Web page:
NABOKV-L post 0010637, Wed, 24 Nov 2004 13:09:05 -0800

Subject
Re: TT: Odoevsky, Dostoevsky, Swedenborg
Date
Body


----- Forwarded message from sklyarenko@users.mns.ru -----
Date: Wed, 24 Nov 2004 22:58:45 +0300
From: alex <sklyarenko@users.mns.ru>

Dear Akiko and all,

Unfortunately, I haven't read Odoevsky's "Russian Nights" and cannot tell you
much about that novel. I skimmed through the first chapter (First Night) though
(the full text of the novel can be seen, in Russian, at
http://orel.rsl.ru/nettext/russian/odoevsky/noshi.htm) and I find that at least
some of the motifs in TT can indeed go back to Odoevsky's novel.
For example, in the first chapter there is a detailed description of a coach
followed by a meditation on the long way mankind had to make in order to
produce such an ordinary thing as a coach.
One of the novel's characters is nicknamed Faust.
From what I have read I couldn't determine where the novel is set. It must be
either Moscow, or Petersburg. Probably it is Moscow where Odoevsky was born and
where he lived before moving to Petersburg in 1846. Finally, I learned from a
biographic article that Odoevsky was a mystic and that at the time he wrote RN
he experienced the strong influence of the European mystics (St. Martin, Arndt,
Portridge, Baader et al.).
All this seems to confirm Simon Karlinsky's suggestion that "the Russian
novelist" in the chapter 6 of TT is a composite figure and that Odoevsky can be
regarded as one of the possible prototypes.

Still, I think that the parallels between TT and Turgenev's "Faust" are even
more striking. "Faust" begins with the hero revisiting his "old nest" after
nine years of absence and ends with the heroine's late mother (whom the hero
had known when she was alive) snatching her daughter away from the hero at the
moment when she is on the point of becoming his lover.

As for Dostoevsky, I doubt that he plays any serious role in TT (he is very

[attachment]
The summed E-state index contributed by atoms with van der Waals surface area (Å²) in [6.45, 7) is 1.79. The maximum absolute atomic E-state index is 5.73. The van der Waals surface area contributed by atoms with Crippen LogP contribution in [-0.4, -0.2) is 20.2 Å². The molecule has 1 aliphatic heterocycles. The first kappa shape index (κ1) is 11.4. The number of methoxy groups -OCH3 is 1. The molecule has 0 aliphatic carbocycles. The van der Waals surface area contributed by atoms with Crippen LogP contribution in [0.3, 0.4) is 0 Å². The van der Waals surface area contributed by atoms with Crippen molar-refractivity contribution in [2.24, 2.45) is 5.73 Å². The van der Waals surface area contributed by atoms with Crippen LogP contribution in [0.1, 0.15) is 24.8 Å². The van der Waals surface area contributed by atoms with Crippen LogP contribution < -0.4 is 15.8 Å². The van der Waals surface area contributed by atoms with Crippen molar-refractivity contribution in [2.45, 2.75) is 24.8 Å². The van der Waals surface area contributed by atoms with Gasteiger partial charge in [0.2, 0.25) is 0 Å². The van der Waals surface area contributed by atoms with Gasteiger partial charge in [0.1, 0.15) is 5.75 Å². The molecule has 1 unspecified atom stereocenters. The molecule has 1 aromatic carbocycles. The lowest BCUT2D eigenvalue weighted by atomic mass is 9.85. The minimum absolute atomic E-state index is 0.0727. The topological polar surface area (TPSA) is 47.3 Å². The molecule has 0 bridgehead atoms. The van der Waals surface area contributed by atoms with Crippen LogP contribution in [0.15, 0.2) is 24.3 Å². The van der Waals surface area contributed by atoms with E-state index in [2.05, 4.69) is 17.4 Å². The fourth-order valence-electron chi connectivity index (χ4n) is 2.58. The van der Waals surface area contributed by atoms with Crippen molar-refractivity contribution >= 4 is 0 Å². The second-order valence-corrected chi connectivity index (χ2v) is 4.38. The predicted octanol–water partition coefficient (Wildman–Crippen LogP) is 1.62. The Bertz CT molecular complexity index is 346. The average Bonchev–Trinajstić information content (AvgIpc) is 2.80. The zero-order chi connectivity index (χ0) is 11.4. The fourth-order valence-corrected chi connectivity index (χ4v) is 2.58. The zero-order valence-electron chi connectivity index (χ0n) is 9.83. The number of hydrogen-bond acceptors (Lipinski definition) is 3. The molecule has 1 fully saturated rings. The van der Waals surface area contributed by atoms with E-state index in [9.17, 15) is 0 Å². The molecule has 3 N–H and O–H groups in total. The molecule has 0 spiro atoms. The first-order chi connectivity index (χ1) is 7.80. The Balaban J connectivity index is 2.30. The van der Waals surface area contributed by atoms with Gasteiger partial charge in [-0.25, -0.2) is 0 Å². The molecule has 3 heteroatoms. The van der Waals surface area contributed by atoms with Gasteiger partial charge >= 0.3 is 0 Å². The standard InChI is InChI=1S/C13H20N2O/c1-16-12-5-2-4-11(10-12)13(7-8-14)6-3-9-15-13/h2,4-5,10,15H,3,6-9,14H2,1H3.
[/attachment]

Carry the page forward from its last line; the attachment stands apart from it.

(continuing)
important in ADA, though).

best,
Alexey

----- Original Message -----
From: Donald B. Johnson
To: NABOKV-L@LISTSERV.UCSB.EDU
Sent: Saturday, November 20, 2004 7:47 PM
Subject: Fwd: TT: Odoevsky, Dostoevsky, Swedenborg




----- Forwarded message from a-nakata@courante.plala.or.jp -----
Date: Sat, 20 Nov 2004 16:42:44 +0900
From: Akiko Nakata <a-nakata@courante.plala.or.jp>

Thanks to Jansy and Alexey, the thread connecting Pauline and Turgenev is
getting thicker.

As Don has mentioned before, Simon Karlinsky suggests that we should not
expect the Russian novelist in Ch. 6 to be a writer we know but consider him
an amalgam (like Koncheyev in *The Gift*) of several nineteenth-century
Russian writers such as Turgenev, Dostoevsky, Gogol, Vladimir Odoevsky. All
of them have similarities to and differences from the novelist in question.
According to Karlinsky, *Faust in Moscow* would be a highly appropriate
title for Odoevsky's *Russian Nights*. I would be grateful if Alexey or
anyone would kindly tell me more about the novel. Are there parallelisms
between the novel and TT?

Russian Nights (1844)


Vladimir Fedorovich Odoevsky (1804-1869)


This captivating novel is the summation of Odoevsky's views and interests in
many fields: Gothic literature, romanticism, mysticism, the occult, social
responsibility, Westernization, utopia and anti-utopia. Compared to The
Decameron, to Hoffman's Serapion Brethren, and to the Platonic dialogues,
Russian Nights is a unique mixture of romantic and society tales framed by
Odoevsky's musings on strands of Russian thought and his own obsessions.



A thing about Dostoevsky. Recently I happened to read that Dostoevsky wrote
in *A Writer's Diary* that he took Swedenborg's psychic powers of
clairvoyance seriously. Does he write about clairvoyance or translucency in
his works?

Akiko

----- End forwarded message -----



------------------------------------------------------------------------------


Thanks to Jansy and Alexey, the thread connecting Pauline and Turgenev is
getting thicker.

As Don has mentioned before, Simon Karlinsky suggests that we should not
expect the Russian novelist in Ch. 6 to be a writer we know but consider him an
amalgam (like Koncheyev in *The Gift*) of several nineteenth-century Russian
writers such as Turgenev, Dostoevsky, Gogol, Vladimir Odoevsky. All of them
have similarities to and differences from the novelist in question. According
to Karlinsky, *Faust in Moscow* would be a highly appropriate title for
Odoevsky's *Russian Nights*. I would be grateful if Alexey or anyone would
kindly tell me more about the novel. Are there parallelisms between the novel
and TT?

Russian Nights (1844)


Vladimir Fedorovich Odoevsky (1804-1869)


This captivating novel is the summation of Odoevsky's views and interests in
many fields: Gothic literature, romanticism, mysticism, the occult, social
responsibility, Westernization, utopia and anti-utopia. Compared to The
Decameron, to Hoffman's Serapion Brethren, and to the Platonic dialogues,
Russian Nights is a unique mixture of romantic and society tales framed by
Odoevsky's musings on strands of Russian thought and his own obsessions.



A thing about Dostoevsky. Recently I happened to read that Dostoevsky wrote in
*A Writer's Diary* that he took Swedenborg's psychic powers of clairvoyance
seriously. Does he write about clairvoyance or translucency in his works?

Akiko

----- End forwarded message -----